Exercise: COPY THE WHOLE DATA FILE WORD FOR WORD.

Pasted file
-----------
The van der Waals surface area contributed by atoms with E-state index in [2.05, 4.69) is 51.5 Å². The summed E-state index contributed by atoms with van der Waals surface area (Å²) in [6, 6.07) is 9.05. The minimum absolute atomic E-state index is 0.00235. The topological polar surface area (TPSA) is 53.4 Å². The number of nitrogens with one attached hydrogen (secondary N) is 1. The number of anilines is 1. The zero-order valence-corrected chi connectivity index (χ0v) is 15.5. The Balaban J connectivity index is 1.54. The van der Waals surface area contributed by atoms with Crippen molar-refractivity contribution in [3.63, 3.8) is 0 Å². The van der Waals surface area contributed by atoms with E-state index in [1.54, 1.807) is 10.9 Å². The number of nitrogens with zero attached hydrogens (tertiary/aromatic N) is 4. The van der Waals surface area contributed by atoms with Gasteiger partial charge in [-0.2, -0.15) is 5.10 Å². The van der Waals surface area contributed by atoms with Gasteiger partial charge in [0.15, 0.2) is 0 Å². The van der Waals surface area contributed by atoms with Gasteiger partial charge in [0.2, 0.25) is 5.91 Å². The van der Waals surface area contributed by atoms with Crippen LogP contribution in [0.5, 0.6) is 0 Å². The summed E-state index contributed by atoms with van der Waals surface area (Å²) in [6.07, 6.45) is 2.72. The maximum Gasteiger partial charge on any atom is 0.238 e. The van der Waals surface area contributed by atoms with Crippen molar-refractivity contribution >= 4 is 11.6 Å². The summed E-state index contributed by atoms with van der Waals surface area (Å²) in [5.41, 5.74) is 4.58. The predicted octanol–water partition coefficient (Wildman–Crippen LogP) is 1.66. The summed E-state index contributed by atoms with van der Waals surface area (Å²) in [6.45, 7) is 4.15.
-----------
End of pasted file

The van der Waals surface area contributed by atoms with E-state index in [2.05, 4.69) is 51.5 Å². The summed E-state index contributed by atoms with van der Waals surface area (Å²) in [6, 6.07) is 9.05. The minimum absolute atomic E-state index is 0.00235. The topological polar surface area (TPSA) is 53.4 Å². The number of nitrogens with one attached hydrogen (secondary N) is 1. The number of anilines is 1. The zero-order valence-corrected chi connectivity index (χ0v) is 15.5. The Balaban J connectivity index is 1.54. The van der Waals surface area contributed by atoms with Crippen molar-refractivity contribution in [3.63, 3.8) is 0 Å². The van der Waals surface area contributed by atoms with E-state index in [1.54, 1.807) is 10.9 Å². The number of nitrogens with zero attached hydrogens (tertiary/aromatic N) is 4. The van der Waals surface area contributed by atoms with Gasteiger partial charge in [-0.2, -0.15) is 5.10 Å². The van der Waals surface area contributed by atoms with Gasteiger partial charge in [0.15, 0.2) is 0 Å². The van der Waals surface area contributed by atoms with Gasteiger partial charge in [0.2, 0.25) is 5.91 Å². The van der Waals surface area contributed by atoms with Crippen LogP contribution in [0.5, 0.6) is 0 Å². The summed E-state index contributed by atoms with van der Waals surface area (Å²) in [6.07, 6.45) is 2.72. The maximum Gasteiger partial charge on any atom is 0.238 e. The van der Waals surface area contributed by atoms with Crippen molar-refractivity contribution >= 4 is 11.6 Å². The summed E-state index contributed by atoms with van der Waals surface area (Å²) in [5.41, 5.74) is 4.58. The predicted octanol–water partition coefficient (Wildman–Crippen LogP) is 1.66. The summed E-state index contributed by atoms with van der Waals surface area (Å²) in [6.45, 7) is 4.15.